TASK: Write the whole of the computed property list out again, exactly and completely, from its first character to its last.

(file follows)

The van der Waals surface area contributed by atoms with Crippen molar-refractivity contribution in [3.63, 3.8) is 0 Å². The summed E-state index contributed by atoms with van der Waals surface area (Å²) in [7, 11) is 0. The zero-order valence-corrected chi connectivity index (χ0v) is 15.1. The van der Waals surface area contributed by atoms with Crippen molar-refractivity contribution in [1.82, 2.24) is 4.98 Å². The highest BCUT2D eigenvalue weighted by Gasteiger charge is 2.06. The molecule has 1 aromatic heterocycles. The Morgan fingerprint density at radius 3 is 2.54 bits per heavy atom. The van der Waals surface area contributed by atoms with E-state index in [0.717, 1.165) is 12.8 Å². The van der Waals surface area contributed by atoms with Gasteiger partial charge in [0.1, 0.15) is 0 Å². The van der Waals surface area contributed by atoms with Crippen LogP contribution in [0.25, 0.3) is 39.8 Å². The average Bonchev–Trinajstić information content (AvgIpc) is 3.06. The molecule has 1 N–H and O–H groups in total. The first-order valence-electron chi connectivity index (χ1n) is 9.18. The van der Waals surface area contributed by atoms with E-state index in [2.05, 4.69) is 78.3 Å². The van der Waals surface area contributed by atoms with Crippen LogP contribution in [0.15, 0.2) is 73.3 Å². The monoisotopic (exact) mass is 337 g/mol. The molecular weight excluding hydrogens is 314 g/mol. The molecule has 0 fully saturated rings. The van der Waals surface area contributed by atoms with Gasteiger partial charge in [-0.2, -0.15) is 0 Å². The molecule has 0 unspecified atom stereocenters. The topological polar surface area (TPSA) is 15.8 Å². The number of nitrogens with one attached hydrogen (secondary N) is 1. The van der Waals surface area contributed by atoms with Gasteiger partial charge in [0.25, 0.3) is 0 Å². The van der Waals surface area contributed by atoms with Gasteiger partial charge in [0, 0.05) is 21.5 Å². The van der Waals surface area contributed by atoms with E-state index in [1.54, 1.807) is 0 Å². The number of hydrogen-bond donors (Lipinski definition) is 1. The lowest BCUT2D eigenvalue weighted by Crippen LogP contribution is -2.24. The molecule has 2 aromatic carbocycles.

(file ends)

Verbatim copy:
The van der Waals surface area contributed by atoms with Crippen molar-refractivity contribution in [3.63, 3.8) is 0 Å². The summed E-state index contributed by atoms with van der Waals surface area (Å²) in [7, 11) is 0. The zero-order valence-corrected chi connectivity index (χ0v) is 15.1. The van der Waals surface area contributed by atoms with Crippen molar-refractivity contribution in [1.82, 2.24) is 4.98 Å². The highest BCUT2D eigenvalue weighted by Gasteiger charge is 2.06. The molecule has 1 aromatic heterocycles. The Morgan fingerprint density at radius 3 is 2.54 bits per heavy atom. The van der Waals surface area contributed by atoms with E-state index in [0.717, 1.165) is 12.8 Å². The van der Waals surface area contributed by atoms with Gasteiger partial charge in [0.1, 0.15) is 0 Å². The van der Waals surface area contributed by atoms with Crippen LogP contribution in [0.25, 0.3) is 39.8 Å². The average Bonchev–Trinajstić information content (AvgIpc) is 3.06. The molecule has 1 N–H and O–H groups in total. The first-order valence-electron chi connectivity index (χ1n) is 9.18. The van der Waals surface area contributed by atoms with E-state index in [2.05, 4.69) is 78.3 Å². The van der Waals surface area contributed by atoms with Crippen LogP contribution in [0.15, 0.2) is 73.3 Å². The monoisotopic (exact) mass is 337 g/mol. The molecular weight excluding hydrogens is 314 g/mol. The molecule has 0 fully saturated rings. The van der Waals surface area contributed by atoms with Gasteiger partial charge in [-0.2, -0.15) is 0 Å². The molecule has 0 unspecified atom stereocenters. The topological polar surface area (TPSA) is 15.8 Å². The number of nitrogens with one attached hydrogen (secondary N) is 1. The van der Waals surface area contributed by atoms with Gasteiger partial charge in [0.25, 0.3) is 0 Å². The van der Waals surface area contributed by atoms with Gasteiger partial charge in [0, 0.05) is 21.5 Å². The van der Waals surface area contributed by atoms with E-state index in [1.54, 1.807) is 0 Å². The number of hydrogen-bond donors (Lipinski definition) is 1. The lowest BCUT2D eigenvalue weighted by Crippen LogP contribution is -2.24. The molecule has 2 aromatic carbocycles.